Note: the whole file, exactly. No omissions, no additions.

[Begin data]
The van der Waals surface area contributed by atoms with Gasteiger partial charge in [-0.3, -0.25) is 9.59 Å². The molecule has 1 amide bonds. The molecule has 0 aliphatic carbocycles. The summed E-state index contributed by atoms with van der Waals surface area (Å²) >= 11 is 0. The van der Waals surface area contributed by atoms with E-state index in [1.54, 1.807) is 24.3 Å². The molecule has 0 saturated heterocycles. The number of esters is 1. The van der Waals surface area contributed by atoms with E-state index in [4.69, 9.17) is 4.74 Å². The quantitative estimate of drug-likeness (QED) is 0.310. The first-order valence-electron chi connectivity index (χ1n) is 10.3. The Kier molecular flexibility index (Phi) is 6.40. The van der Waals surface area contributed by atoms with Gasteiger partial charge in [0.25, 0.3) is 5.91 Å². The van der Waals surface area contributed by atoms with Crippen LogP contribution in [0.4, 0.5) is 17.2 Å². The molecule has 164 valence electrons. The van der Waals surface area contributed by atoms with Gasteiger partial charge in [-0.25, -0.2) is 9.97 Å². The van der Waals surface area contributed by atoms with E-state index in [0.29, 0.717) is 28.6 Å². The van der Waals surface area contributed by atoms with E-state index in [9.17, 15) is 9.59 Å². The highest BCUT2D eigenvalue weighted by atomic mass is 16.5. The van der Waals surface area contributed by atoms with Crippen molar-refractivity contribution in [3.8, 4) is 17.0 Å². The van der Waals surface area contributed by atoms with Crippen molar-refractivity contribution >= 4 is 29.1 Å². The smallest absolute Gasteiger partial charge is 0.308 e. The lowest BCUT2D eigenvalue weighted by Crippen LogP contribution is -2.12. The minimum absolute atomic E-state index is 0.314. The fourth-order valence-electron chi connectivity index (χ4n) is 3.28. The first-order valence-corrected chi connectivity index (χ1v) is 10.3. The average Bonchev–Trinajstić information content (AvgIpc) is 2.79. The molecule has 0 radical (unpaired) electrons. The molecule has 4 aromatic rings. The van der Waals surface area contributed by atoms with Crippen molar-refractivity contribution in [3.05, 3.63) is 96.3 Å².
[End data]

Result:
The van der Waals surface area contributed by atoms with Gasteiger partial charge in [-0.3, -0.25) is 9.59 Å². The molecule has 1 amide bonds. The molecule has 0 aliphatic carbocycles. The summed E-state index contributed by atoms with van der Waals surface area (Å²) >= 11 is 0. The van der Waals surface area contributed by atoms with E-state index in [1.54, 1.807) is 24.3 Å². The molecule has 0 saturated heterocycles. The number of esters is 1. The van der Waals surface area contributed by atoms with E-state index in [4.69, 9.17) is 4.74 Å². The quantitative estimate of drug-likeness (QED) is 0.310. The first-order valence-electron chi connectivity index (χ1n) is 10.3. The Kier molecular flexibility index (Phi) is 6.40. The van der Waals surface area contributed by atoms with Gasteiger partial charge in [0.25, 0.3) is 5.91 Å². The van der Waals surface area contributed by atoms with Crippen LogP contribution in [0.4, 0.5) is 17.2 Å². The molecule has 164 valence electrons. The van der Waals surface area contributed by atoms with Gasteiger partial charge in [-0.25, -0.2) is 9.97 Å². The van der Waals surface area contributed by atoms with E-state index in [0.29, 0.717) is 28.6 Å². The van der Waals surface area contributed by atoms with E-state index in [9.17, 15) is 9.59 Å². The highest BCUT2D eigenvalue weighted by atomic mass is 16.5. The van der Waals surface area contributed by atoms with Crippen molar-refractivity contribution in [3.8, 4) is 17.0 Å². The van der Waals surface area contributed by atoms with Crippen molar-refractivity contribution >= 4 is 29.1 Å². The smallest absolute Gasteiger partial charge is 0.308 e. The lowest BCUT2D eigenvalue weighted by Crippen LogP contribution is -2.12. The minimum absolute atomic E-state index is 0.314. The fourth-order valence-electron chi connectivity index (χ4n) is 3.28. The first-order valence-corrected chi connectivity index (χ1v) is 10.3. The average Bonchev–Trinajstić information content (AvgIpc) is 2.79. The molecule has 0 radical (unpaired) electrons. The molecule has 4 aromatic rings. The van der Waals surface area contributed by atoms with Crippen molar-refractivity contribution in [3.05, 3.63) is 96.3 Å².